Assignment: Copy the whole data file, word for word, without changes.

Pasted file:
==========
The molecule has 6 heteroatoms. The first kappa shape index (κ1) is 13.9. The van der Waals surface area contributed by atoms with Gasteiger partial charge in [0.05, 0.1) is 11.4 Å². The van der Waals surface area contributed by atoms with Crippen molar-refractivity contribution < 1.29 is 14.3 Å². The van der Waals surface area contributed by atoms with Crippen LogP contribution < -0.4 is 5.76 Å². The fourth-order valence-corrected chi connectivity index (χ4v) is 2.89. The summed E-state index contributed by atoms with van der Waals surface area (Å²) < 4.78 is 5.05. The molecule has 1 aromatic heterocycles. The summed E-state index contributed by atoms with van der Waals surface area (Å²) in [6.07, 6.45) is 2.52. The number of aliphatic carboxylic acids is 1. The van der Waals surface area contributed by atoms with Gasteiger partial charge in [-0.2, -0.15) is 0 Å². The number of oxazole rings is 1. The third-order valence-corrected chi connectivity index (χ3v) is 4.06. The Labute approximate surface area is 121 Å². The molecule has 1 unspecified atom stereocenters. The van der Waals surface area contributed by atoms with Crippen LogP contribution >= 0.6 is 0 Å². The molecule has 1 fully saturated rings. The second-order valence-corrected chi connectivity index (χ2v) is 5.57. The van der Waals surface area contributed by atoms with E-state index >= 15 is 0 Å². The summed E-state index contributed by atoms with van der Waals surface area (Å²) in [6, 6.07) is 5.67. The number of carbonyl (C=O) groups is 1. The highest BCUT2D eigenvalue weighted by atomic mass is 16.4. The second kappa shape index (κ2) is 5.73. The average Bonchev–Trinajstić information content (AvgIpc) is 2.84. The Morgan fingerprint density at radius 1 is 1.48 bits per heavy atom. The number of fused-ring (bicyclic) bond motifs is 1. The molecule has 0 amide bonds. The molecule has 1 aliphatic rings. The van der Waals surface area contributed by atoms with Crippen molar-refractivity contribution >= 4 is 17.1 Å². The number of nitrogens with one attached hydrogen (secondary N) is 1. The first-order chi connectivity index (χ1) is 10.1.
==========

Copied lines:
The molecule has 6 heteroatoms. The first kappa shape index (κ1) is 13.9. The van der Waals surface area contributed by atoms with Gasteiger partial charge in [0.05, 0.1) is 11.4 Å². The van der Waals surface area contributed by atoms with Crippen molar-refractivity contribution < 1.29 is 14.3 Å². The van der Waals surface area contributed by atoms with Crippen LogP contribution < -0.4 is 5.76 Å². The fourth-order valence-corrected chi connectivity index (χ4v) is 2.89. The summed E-state index contributed by atoms with van der Waals surface area (Å²) < 4.78 is 5.05. The molecule has 1 aromatic heterocycles. The summed E-state index contributed by atoms with van der Waals surface area (Å²) in [6.07, 6.45) is 2.52. The number of aliphatic carboxylic acids is 1. The van der Waals surface area contributed by atoms with Gasteiger partial charge in [-0.2, -0.15) is 0 Å². The number of oxazole rings is 1. The third-order valence-corrected chi connectivity index (χ3v) is 4.06. The Labute approximate surface area is 121 Å². The molecule has 1 unspecified atom stereocenters. The van der Waals surface area contributed by atoms with Crippen LogP contribution >= 0.6 is 0 Å². The molecule has 1 fully saturated rings. The second-order valence-corrected chi connectivity index (χ2v) is 5.57. The van der Waals surface area contributed by atoms with E-state index >= 15 is 0 Å². The summed E-state index contributed by atoms with van der Waals surface area (Å²) in [6, 6.07) is 5.67. The number of carbonyl (C=O) groups is 1. The highest BCUT2D eigenvalue weighted by atomic mass is 16.4. The second kappa shape index (κ2) is 5.73. The average Bonchev–Trinajstić information content (AvgIpc) is 2.84. The Morgan fingerprint density at radius 1 is 1.48 bits per heavy atom. The number of fused-ring (bicyclic) bond motifs is 1. The molecule has 0 amide bonds. The molecule has 1 aliphatic rings. The van der Waals surface area contributed by atoms with Crippen molar-refractivity contribution >= 4 is 17.1 Å². The number of nitrogens with one attached hydrogen (secondary N) is 1. The first-order chi connectivity index (χ1) is 10.1.